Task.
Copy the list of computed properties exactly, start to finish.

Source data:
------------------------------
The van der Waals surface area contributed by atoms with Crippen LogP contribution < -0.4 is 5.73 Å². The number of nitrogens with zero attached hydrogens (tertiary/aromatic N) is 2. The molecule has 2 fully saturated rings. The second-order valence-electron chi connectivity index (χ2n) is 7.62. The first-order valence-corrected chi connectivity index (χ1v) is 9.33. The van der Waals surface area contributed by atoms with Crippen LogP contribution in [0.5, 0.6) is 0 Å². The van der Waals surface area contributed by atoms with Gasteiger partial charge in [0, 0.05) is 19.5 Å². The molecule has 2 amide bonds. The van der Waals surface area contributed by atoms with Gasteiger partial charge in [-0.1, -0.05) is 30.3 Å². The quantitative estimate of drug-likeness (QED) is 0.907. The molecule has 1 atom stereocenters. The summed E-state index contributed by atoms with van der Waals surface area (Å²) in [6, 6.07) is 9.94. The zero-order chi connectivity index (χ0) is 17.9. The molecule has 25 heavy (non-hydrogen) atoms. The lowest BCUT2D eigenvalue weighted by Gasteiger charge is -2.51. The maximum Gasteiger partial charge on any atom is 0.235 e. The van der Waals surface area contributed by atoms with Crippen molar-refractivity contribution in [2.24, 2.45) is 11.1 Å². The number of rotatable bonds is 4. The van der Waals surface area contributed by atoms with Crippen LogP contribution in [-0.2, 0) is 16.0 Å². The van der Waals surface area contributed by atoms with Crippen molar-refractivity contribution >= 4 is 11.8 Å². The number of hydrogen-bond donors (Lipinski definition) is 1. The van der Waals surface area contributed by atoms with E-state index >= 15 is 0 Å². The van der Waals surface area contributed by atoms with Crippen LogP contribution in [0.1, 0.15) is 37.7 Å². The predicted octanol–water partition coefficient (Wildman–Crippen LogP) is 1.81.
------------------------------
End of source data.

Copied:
The van der Waals surface area contributed by atoms with Crippen LogP contribution < -0.4 is 5.73 Å². The number of nitrogens with zero attached hydrogens (tertiary/aromatic N) is 2. The molecule has 2 fully saturated rings. The second-order valence-electron chi connectivity index (χ2n) is 7.62. The first-order valence-corrected chi connectivity index (χ1v) is 9.33. The van der Waals surface area contributed by atoms with Crippen LogP contribution in [0.5, 0.6) is 0 Å². The van der Waals surface area contributed by atoms with Gasteiger partial charge in [0, 0.05) is 19.5 Å². The molecule has 2 amide bonds. The van der Waals surface area contributed by atoms with Gasteiger partial charge in [-0.1, -0.05) is 30.3 Å². The quantitative estimate of drug-likeness (QED) is 0.907. The molecule has 1 atom stereocenters. The summed E-state index contributed by atoms with van der Waals surface area (Å²) in [6, 6.07) is 9.94. The zero-order chi connectivity index (χ0) is 17.9. The molecule has 25 heavy (non-hydrogen) atoms. The lowest BCUT2D eigenvalue weighted by Gasteiger charge is -2.51. The maximum Gasteiger partial charge on any atom is 0.235 e. The van der Waals surface area contributed by atoms with Crippen molar-refractivity contribution in [2.24, 2.45) is 11.1 Å². The number of rotatable bonds is 4. The van der Waals surface area contributed by atoms with Crippen LogP contribution in [-0.2, 0) is 16.0 Å². The van der Waals surface area contributed by atoms with Crippen molar-refractivity contribution >= 4 is 11.8 Å². The number of hydrogen-bond donors (Lipinski definition) is 1. The van der Waals surface area contributed by atoms with E-state index >= 15 is 0 Å². The van der Waals surface area contributed by atoms with Crippen LogP contribution in [0.1, 0.15) is 37.7 Å². The predicted octanol–water partition coefficient (Wildman–Crippen LogP) is 1.81.